European officials are also concerned about the economic impact of America’s shale revolution.
While US companies have seen energy prices tumble in a decade of shale production, their European competitors are paying up to five times more for gas. That’s holding back hopes of Europe climbing out of recession and regaining competitiveness on world markets.
“Soon Europe could be the only continent to still depend on imported energy. Households feel the weight of high prices, industry finds it hard to compete with foreign firms,” Herman Van Rompuy, the president of the European Council said last week after hosting a summit of EU leaders that focused on energy prices.
The summit agreed to improve energy interconnections between European Union countries and slice through the regulatory barriers that hinder the transfer of fuel and electricity across borders within the 27-nation bloc. But there was no agreement on developing Europe’s own shale potential.
Countries such as Britain and Poland are keen to search for shale reserves, but the environmental risks of the fracking process that uses hydraulics to free fuel from rock means others are wary.
France — which is thought to be sitting on Europe’s biggest shale gas deposits — has introduced a five-year ban on fracking. Several other European countries have moratoriums or regulations so tight as to make fracking impractical.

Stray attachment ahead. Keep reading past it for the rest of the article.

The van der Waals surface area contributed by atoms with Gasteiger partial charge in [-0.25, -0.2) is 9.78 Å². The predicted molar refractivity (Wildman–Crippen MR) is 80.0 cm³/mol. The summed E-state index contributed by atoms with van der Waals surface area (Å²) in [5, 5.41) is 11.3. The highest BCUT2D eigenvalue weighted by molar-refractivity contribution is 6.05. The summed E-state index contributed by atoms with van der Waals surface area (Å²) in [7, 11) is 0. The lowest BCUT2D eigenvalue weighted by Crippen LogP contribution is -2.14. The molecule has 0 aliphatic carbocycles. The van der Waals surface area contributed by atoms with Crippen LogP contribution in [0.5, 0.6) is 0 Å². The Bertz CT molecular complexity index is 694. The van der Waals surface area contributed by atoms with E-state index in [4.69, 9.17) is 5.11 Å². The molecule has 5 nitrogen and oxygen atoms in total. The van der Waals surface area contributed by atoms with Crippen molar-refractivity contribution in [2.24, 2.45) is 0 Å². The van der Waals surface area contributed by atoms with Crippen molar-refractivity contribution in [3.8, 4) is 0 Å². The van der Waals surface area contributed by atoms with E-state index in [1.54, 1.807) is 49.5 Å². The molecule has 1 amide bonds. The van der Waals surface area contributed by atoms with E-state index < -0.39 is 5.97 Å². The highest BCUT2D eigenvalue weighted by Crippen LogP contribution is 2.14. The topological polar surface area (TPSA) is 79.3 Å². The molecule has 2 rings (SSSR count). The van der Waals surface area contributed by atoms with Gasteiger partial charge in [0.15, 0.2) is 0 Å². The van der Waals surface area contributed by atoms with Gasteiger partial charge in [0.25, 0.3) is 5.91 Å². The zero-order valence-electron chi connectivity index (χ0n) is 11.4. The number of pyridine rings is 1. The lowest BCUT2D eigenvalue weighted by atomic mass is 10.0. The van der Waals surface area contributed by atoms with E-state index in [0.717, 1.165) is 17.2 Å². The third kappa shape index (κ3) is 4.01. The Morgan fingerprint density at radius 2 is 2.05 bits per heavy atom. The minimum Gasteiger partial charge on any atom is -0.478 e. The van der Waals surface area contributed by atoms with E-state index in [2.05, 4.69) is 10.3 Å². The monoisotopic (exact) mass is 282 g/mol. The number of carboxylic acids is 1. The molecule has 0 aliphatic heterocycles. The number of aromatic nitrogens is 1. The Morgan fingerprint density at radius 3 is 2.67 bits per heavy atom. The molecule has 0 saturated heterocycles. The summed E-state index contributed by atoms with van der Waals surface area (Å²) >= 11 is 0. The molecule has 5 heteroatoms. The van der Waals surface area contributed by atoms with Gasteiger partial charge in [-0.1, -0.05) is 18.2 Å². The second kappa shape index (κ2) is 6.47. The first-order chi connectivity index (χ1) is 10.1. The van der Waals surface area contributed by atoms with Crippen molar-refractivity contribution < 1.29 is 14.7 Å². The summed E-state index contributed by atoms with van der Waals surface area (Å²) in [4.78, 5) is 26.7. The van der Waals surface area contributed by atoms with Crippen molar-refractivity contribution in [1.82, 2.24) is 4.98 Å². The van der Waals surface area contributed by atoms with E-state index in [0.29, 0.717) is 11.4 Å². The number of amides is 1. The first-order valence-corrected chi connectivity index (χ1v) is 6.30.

British Prime Minister David Cameron warned last week’s summit that Europe risks being “left behind in the global race.”
Europeans are not the only ones concerned. Japan’s energy prices are even higher than Europe’s and even China is feeling the heat as cut-price power makes production cheaper in America.
In another sign of the shifting diplomatic impact of the boom in unconventional fuel supplies, Canada this month blocked a bid by the EU to gain a seat on the increasingly influential Arctic Council — while allowing China to join. The Canadians are miffed at Europe’s reluctance to allow imports of oil extracted from Alberta’s tar sands through an extraction process which the EU claims is too damaging to the environment.
Conversely the shale revolution has inadvertently pushed the United States into the forefront of the fight against global warning, at least in the short term.
The switch from coal to cheap natural gas in American electricity production means the United States has seen carbon emissions hit their lowest level since 1994, meaning it’s overtaken most European countries in meeting the goals of the Kyoto protocol, despite never ratifying the climate change agreement.